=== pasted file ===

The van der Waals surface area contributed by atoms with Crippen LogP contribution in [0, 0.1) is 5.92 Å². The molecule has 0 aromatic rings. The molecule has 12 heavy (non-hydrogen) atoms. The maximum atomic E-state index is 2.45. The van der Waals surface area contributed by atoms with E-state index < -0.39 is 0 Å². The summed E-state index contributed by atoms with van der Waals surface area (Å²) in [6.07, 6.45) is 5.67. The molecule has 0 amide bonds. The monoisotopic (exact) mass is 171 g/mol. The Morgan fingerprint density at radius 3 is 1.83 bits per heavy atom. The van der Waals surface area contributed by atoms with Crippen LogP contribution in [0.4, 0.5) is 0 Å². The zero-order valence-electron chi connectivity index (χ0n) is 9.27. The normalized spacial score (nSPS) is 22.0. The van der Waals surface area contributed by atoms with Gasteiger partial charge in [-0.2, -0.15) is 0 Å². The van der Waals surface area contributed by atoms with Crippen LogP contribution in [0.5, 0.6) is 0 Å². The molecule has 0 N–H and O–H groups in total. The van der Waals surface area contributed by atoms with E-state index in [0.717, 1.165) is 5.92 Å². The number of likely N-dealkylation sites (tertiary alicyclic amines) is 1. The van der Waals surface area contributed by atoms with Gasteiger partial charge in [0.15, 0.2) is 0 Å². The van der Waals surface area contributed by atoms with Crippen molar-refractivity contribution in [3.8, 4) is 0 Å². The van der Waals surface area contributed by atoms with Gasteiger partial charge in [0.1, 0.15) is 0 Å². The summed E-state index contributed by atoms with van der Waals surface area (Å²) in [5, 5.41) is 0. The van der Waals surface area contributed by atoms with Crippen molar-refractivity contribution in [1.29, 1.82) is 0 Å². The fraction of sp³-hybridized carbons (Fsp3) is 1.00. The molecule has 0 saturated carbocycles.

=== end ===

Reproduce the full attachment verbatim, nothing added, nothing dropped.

The van der Waals surface area contributed by atoms with Crippen LogP contribution in [0, 0.1) is 5.92 Å². The molecule has 0 aromatic rings. The molecule has 12 heavy (non-hydrogen) atoms. The maximum atomic E-state index is 2.45. The van der Waals surface area contributed by atoms with E-state index < -0.39 is 0 Å². The summed E-state index contributed by atoms with van der Waals surface area (Å²) in [6.07, 6.45) is 5.67. The molecule has 0 amide bonds. The monoisotopic (exact) mass is 171 g/mol. The Morgan fingerprint density at radius 3 is 1.83 bits per heavy atom. The van der Waals surface area contributed by atoms with Crippen LogP contribution in [0.4, 0.5) is 0 Å². The zero-order valence-electron chi connectivity index (χ0n) is 9.27. The normalized spacial score (nSPS) is 22.0. The van der Waals surface area contributed by atoms with Gasteiger partial charge in [-0.2, -0.15) is 0 Å². The van der Waals surface area contributed by atoms with Crippen LogP contribution in [0.5, 0.6) is 0 Å². The molecule has 0 N–H and O–H groups in total. The van der Waals surface area contributed by atoms with E-state index in [0.717, 1.165) is 5.92 Å². The number of likely N-dealkylation sites (tertiary alicyclic amines) is 1. The van der Waals surface area contributed by atoms with Gasteiger partial charge in [0.15, 0.2) is 0 Å². The van der Waals surface area contributed by atoms with Crippen molar-refractivity contribution in [3.8, 4) is 0 Å². The van der Waals surface area contributed by atoms with Gasteiger partial charge in [0.1, 0.15) is 0 Å². The summed E-state index contributed by atoms with van der Waals surface area (Å²) in [5, 5.41) is 0. The van der Waals surface area contributed by atoms with Crippen molar-refractivity contribution in [1.29, 1.82) is 0 Å². The fraction of sp³-hybridized carbons (Fsp3) is 1.00. The molecule has 0 saturated carbocycles.